During the tenth month of the year, just about any horror movie is welcome around these parts. Horror movies that are centered around the Halloween holiday itself are treated like V.I.P.s. It’s a pointless endeavor to ever expect any of these movies to compete with JOHN CARPENTER‘s 1978 masterstroke but who cares? The search is its own reward. Sometimes you get a pleasant surprise like SATAN’S LITTLE HELPER, a movie that may not inspire you to lock your doors and bolt your windows, but delivers a general atmosphere of unfettered mischief that perfectly reflects the holiday itself.
Little Dougie Whooly’s (ALEXANDER BRICKEL) video game inspired idolization of Satan is taken to the test when he imagines he meets his hero on Halloween night. In actuality, he has stumbled across a genuine masked killer on the rampage but Dougie’s desire to live out his fantasy life blinds him to reality again and again. Jumping head first into the role of protégé, Dougie keeps a look out while the masked killer “Satan Man” massacres his neighbors, delighting in the bloodshed that he believes they are racking up “points” for. It’s only when he discovers that he has endangered his family (mom is played by the always entertaining AMANDA PLUMMER) that that he begins to see his “master” in a new light.
“Satan man” and his apprentice’s ability to blur the line between video game and reality hits a high score in a grocery store parking lot where they gleefully crash their shopping cart into a pregnant woman, a baby carriage and a cane-carrying blind man. It’s this type of cartoony, slapstick black-humor that keeps things from getting too scary, but trust me it’s worth the trade off. As much as this is a larky good time SATAN’S LITTLE HELPER does deliver its fair share of tense creepy little moments. If you have ever laughed at a Halloween costume only to find yourself with a moment of discomfort where you question its wearer’s intentions, you’ll recognize much of that feeling of dread here.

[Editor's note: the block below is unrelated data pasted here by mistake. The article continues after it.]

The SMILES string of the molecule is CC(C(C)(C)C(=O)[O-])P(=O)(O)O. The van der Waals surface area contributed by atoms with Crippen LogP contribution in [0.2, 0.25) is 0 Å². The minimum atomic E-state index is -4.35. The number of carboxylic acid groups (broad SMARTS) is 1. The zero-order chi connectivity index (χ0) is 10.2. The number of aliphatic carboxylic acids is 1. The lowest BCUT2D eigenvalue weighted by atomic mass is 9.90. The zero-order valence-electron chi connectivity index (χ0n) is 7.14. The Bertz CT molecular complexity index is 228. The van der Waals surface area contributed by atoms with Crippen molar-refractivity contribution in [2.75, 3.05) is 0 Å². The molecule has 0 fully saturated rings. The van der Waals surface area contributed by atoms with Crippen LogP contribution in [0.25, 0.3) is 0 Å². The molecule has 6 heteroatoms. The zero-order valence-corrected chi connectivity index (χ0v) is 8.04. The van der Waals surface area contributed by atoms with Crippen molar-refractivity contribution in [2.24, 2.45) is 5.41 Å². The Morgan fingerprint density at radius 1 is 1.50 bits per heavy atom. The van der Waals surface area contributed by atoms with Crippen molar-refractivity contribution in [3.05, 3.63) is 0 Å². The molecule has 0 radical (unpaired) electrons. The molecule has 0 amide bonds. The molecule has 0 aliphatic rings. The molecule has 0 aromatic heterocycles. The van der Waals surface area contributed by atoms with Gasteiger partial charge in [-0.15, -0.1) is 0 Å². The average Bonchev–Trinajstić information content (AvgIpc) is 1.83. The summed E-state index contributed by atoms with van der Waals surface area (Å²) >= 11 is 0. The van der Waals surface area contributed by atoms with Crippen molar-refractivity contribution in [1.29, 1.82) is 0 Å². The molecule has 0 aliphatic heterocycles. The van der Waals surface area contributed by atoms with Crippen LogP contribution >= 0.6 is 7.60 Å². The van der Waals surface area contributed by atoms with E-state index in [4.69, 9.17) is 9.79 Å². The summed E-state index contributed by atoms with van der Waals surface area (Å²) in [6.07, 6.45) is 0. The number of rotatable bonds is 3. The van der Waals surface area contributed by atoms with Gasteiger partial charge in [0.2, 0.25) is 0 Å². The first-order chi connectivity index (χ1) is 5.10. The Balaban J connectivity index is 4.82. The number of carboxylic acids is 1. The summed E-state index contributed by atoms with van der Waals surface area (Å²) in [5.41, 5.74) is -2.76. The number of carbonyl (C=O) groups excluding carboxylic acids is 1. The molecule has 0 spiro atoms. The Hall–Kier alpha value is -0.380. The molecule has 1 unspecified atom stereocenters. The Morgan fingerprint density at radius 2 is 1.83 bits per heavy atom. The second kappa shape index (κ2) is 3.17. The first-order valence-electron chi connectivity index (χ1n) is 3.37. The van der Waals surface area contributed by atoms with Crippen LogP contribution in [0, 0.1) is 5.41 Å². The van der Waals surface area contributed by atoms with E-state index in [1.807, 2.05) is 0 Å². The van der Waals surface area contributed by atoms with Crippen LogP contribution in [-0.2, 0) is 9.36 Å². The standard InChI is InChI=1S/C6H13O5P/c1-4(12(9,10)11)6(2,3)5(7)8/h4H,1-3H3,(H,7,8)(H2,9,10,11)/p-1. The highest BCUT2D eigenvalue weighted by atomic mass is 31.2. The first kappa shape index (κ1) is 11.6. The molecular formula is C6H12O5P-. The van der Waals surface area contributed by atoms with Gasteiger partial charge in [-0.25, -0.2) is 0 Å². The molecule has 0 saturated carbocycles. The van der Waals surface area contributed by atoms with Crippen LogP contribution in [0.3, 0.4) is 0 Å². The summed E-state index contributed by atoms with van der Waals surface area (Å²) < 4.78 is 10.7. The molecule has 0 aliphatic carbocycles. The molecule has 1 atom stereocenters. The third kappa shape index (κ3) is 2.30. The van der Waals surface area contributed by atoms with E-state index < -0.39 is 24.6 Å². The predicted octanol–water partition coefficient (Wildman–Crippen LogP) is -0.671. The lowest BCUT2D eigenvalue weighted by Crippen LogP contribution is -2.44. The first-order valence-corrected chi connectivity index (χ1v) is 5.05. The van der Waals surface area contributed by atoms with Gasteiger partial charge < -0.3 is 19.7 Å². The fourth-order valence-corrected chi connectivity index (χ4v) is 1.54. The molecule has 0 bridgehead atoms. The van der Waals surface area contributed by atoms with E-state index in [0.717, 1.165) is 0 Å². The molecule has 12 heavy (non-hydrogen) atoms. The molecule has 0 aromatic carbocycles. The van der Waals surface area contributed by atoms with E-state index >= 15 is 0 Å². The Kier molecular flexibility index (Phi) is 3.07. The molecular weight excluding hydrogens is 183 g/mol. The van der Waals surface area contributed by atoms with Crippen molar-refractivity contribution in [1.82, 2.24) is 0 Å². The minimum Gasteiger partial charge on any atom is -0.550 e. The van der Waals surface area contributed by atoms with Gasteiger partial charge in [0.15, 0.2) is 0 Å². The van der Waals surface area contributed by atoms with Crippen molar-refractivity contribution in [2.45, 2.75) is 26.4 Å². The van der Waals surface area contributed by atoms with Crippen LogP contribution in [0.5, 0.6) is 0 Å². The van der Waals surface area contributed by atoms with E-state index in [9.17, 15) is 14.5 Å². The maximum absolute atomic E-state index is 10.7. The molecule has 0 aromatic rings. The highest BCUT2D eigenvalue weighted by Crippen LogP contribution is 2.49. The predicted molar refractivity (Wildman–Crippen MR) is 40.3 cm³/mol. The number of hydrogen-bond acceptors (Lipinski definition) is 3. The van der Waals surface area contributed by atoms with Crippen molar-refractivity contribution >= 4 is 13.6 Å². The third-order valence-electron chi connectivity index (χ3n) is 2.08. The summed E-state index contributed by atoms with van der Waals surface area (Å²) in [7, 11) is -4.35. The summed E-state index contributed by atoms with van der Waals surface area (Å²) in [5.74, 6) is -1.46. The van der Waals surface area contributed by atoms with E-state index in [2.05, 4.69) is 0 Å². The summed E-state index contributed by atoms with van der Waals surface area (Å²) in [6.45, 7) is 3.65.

Writer/Director JEFF LIEBERMAN is the real deal. Not only did he grace us with the cult classics SQUIRM and BLUE SUNSHINE, but he’s also the man behind slasher favorite JUST BEFORE DAWN. There are many interesting ideas bouncing around inside this particular treat bag. He explores the effects of domestic abuse, religion and media violence, and there is a constant preoccupation with the consistency in which people allow their preconceived notions to cloud their minds. All of these ideas come into play at regular intervals without ever dragging the action down. It’s not a perfect film and many might be turned off by it’s obviously meager budget but it’s definitely the product of a lot of thought and imagination. If you are searching for a fresh modern take on the holiday look no further, SATAN’S LITTLE HELPER aims to please.